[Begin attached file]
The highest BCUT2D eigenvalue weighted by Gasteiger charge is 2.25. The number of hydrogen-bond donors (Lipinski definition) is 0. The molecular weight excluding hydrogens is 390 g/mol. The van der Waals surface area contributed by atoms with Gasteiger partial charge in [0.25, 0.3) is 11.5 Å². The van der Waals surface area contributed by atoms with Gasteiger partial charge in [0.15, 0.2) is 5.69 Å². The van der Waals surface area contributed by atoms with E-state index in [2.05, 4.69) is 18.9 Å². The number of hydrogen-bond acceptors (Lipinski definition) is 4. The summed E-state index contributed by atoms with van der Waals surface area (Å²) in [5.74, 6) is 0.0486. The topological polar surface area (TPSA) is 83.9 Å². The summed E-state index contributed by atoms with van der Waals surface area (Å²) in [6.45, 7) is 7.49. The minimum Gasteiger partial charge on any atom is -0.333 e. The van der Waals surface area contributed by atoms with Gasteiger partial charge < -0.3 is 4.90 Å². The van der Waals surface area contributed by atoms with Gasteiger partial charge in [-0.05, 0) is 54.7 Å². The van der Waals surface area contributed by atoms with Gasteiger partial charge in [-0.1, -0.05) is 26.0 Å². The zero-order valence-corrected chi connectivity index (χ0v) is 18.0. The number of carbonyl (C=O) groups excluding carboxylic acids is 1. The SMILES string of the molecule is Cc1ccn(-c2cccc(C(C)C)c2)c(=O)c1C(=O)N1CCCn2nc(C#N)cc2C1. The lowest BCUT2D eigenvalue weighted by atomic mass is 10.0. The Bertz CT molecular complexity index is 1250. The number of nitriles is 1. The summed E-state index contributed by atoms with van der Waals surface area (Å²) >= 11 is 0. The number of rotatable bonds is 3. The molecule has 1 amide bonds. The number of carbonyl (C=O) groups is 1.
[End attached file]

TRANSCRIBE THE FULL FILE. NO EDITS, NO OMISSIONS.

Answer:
The highest BCUT2D eigenvalue weighted by Gasteiger charge is 2.25. The number of hydrogen-bond donors (Lipinski definition) is 0. The molecular weight excluding hydrogens is 390 g/mol. The van der Waals surface area contributed by atoms with Gasteiger partial charge in [0.25, 0.3) is 11.5 Å². The van der Waals surface area contributed by atoms with Gasteiger partial charge in [0.15, 0.2) is 5.69 Å². The van der Waals surface area contributed by atoms with E-state index in [2.05, 4.69) is 18.9 Å². The number of hydrogen-bond acceptors (Lipinski definition) is 4. The summed E-state index contributed by atoms with van der Waals surface area (Å²) in [5.74, 6) is 0.0486. The topological polar surface area (TPSA) is 83.9 Å². The summed E-state index contributed by atoms with van der Waals surface area (Å²) in [6.45, 7) is 7.49. The minimum Gasteiger partial charge on any atom is -0.333 e. The van der Waals surface area contributed by atoms with Gasteiger partial charge < -0.3 is 4.90 Å². The van der Waals surface area contributed by atoms with Gasteiger partial charge in [-0.05, 0) is 54.7 Å². The van der Waals surface area contributed by atoms with Gasteiger partial charge in [-0.1, -0.05) is 26.0 Å². The zero-order valence-corrected chi connectivity index (χ0v) is 18.0. The number of carbonyl (C=O) groups excluding carboxylic acids is 1. The SMILES string of the molecule is Cc1ccn(-c2cccc(C(C)C)c2)c(=O)c1C(=O)N1CCCn2nc(C#N)cc2C1. The lowest BCUT2D eigenvalue weighted by atomic mass is 10.0. The Bertz CT molecular complexity index is 1250. The number of nitriles is 1. The summed E-state index contributed by atoms with van der Waals surface area (Å²) >= 11 is 0. The number of rotatable bonds is 3. The molecule has 1 amide bonds. The number of carbonyl (C=O) groups is 1.